Posts Tagged ‘russia’

Russia: Under Construction

Wednesday, November 9th, 2011

Dr. Pamela Kachurin is an art historian specializing in Russian and Soviet art and architecture. Having first traveled to the Soviet Union before 1991, Dr. Kachurin has been able to witness the remarkable metamorphosis since then. She has traveled and worked in Uzbekistan, Belarus, and the major cities of Russia. Here, she shares her reflections on how Russia has changed since her first visit, based on her most recent travel to Russia as Study Leader with Smithsonian Journeys.

Smithsonian Travelers at the Yaroslavl Chapel of St. Alexander Nevsky. Photo: Pamela Kachurin.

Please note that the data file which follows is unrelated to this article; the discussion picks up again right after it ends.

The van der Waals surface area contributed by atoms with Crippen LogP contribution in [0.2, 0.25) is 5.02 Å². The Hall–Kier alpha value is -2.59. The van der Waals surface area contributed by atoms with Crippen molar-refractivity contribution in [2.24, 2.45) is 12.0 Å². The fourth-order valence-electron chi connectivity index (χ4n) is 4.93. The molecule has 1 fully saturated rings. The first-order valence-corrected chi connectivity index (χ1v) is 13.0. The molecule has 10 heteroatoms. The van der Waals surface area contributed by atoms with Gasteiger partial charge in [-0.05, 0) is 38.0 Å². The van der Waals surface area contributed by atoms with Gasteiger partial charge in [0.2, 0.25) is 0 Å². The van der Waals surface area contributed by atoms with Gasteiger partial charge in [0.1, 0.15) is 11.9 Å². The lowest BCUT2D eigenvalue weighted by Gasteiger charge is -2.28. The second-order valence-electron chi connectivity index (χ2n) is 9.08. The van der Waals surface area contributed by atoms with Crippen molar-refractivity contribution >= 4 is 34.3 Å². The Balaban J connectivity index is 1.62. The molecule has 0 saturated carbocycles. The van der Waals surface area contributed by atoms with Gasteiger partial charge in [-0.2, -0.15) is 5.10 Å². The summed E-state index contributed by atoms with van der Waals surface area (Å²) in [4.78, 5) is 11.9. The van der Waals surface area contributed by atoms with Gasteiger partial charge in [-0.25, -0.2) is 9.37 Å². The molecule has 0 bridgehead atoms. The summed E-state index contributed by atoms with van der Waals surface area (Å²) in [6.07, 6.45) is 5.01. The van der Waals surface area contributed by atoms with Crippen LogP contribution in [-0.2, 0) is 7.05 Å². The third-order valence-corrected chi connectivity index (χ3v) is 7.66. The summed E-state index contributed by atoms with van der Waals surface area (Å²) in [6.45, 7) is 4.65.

Smithsonian Travelers at the Yaroslavl Chapel of St. Alexander Nevsky. Photo: Pamela Kachurin.

I made my first trip to Russia in the 1980s, and have returned multiple times over the last four decades. I have been able to witness the dramatic changes that have taken place, especially in Moscow and St. Petersburg.

One need not look any further than simple transactions to track the changes since the end of the Soviet Union. In summer of 1994, barely three years after the Soviet Union collapsed, I wanted to buy a cake to bring to a party I was attending. The bakery door was open, but when I went inside and asked for a particular cake, the woman behind the counter refused to sell it to me. The reason? She was on her break. So she sat there, refusing to sell the cake to me, and explained to me that I would have to wait the 15 minutes until her break was over. Neither of us budged. I waited, and she waited. Finally, 15 minutes later, she sold me the cake.